Vampires and zombies abound these days in popular culture and in the culture of the market. In 2009, journalist Matt Taibbi famously dubbed the investment bank Goldman Sachs "a great vampire squid wrapped around the face of humanity, relentlessly jamming its blood funnel into anything that smells like money." Some consumers face "zombie debt" that creditors continue to demand long after it has expired or been written off. Regular listeners to the Mole may recall the long history of these metaphorical horrors, including Karl Marx 's description of Capital as "dead labour, that, vampire-like, only lives by sucking living labour, and lives the more, the more labour it sucks." But if capital is vampiric—like the aristocratic Count Dracula with his new property in England—then members of the laboring class are historically associated with zombies. These emerged in Haitian Vodoun, where the zombie is a reanimated corpse, enslaved to a zombie master. In folk culture, peasants have sometimes explained their wealthier neighbors as zombie masters. The 1932 movie White Zombie features Bela Lugosi as a mill owner whose workers are zombies.
These associations go some way to explaining why zombies and vampires are among the monsters that concern David McNally in his timely and engaging book, Monsters of the Market: Zombies, Vampires, and Global Capitalism, available in paperback from Haymarket Press. McNally affirms that vampires and zombies "need to be thought conjointly, as interconnected moments of the monstrous dialectic of modernity. … the vampire and the zombie are doubles, linked poles of the split society. If vampires are the dreaded beings who might possess us and turn us into their docile servants, zombies represent our haunted self-image, warning us that we might already be lifeless, disempowered agents of alien powers” (253). McNally has little to say about the flesh-eating ghouls of George Romero's movies, and nothing at all to say about the sparkly vampires of Stephanie Meyer's Twilight or their ancestors in the suffering aristocrats of Anne Rice stories, though his argument has provocative implications for understanding these figures.
Instead, McNally addresses the ways that corporeal horror emerges from the nature of capitalism, including from the denigration of the physical inherent in the notion of abstract labor and of value as an abstraction from the physical form of any commodity. McNally locates the emergence of corporeal horror in historical eras of enclosure and the fragmentation of space and the body. The first of his three long central chapters surveys the history of early modern Britain, the process of the enclosures of common land and privatization of common resources, and the use of public dissection and anatomy as punishments for the poor. People were cut off from access to land, and thus forced to become wage workers, detached parts, as in the expression "factory hands." Those who resisted the market were criminalized for "stealing" the very things to which the common folk had once had recognized rights. Fears of graverobbers and protests at the gallows in sixteenth, seventeenth, and eighteenth century England came about in part because the bodies of those who were executed were used for public dissections, in a days-long spectacle that McNally notes served not scientific exploration but as "a civic display of bourgeois rule enacted on the bodies of paupers and criminals, a ritual designed to inscribe social control over the bodies of the laboring poor" (28). The relevant monster in this chapter is Mary Shelley's Frankenstein, notably quite different from his cinematic incarnations because he not only speaks, but speaks eloquently, and the novel ends with a successful rebellion by a group of sailors against their captain.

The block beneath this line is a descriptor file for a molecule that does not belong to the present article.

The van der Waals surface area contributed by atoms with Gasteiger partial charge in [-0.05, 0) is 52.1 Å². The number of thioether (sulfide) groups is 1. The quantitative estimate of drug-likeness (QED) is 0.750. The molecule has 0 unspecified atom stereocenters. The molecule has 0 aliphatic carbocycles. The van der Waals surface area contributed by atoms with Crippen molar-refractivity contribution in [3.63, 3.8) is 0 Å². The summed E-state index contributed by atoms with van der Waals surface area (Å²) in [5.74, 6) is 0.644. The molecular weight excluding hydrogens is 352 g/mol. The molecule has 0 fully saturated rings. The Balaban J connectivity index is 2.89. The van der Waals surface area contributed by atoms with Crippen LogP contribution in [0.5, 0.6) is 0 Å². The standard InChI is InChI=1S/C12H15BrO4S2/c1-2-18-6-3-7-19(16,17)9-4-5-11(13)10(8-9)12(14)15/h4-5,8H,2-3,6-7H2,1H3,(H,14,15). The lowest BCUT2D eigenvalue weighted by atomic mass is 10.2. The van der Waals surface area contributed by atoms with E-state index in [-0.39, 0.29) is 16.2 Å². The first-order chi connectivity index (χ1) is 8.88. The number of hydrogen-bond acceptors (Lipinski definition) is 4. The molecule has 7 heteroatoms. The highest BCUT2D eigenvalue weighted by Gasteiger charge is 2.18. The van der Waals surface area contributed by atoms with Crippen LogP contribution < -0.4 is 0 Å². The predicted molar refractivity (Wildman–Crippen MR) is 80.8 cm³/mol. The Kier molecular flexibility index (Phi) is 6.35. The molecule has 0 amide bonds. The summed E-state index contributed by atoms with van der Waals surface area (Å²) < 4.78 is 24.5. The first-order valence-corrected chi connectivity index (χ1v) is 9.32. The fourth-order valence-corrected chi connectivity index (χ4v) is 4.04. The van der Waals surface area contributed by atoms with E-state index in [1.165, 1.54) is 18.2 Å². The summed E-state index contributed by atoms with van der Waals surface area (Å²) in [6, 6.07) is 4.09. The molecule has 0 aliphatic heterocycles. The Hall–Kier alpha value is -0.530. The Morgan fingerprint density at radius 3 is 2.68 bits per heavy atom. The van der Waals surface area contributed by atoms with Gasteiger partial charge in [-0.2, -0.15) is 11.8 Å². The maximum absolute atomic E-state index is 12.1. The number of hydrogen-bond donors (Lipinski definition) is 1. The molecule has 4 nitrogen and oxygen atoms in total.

The third chapter of Monsters of the Market surveys recent anthropological work on the stories of witchcraft, vampires, zombies, and other body horror in parts of the world more recently drawn into the globalizing capitalist process, particularly sub-Saharan Africa. For instance, Nigerian cinema—Nollywood—is now the world's third-largest film industry, and has produced hundreds of voodoo-horror movies that turn on stories of blood sacrifice and ritual dismemberment in the interests of accumulation. Drawing on the work of historian Luise White, who has noted that "many of the African terms that denote vampires derive from words used for specific groups who performed highly-regimented work routines" (196), McNally concurs that the twentieth-century African tales of vampires and other monsters are ways of trying to understand the mysteries of capitalist relations, in which land is enclosed, privatized, and commodified; time as well as space is fragmented and regularized; and individualism and market relations supplant traditional systems of kinship and community.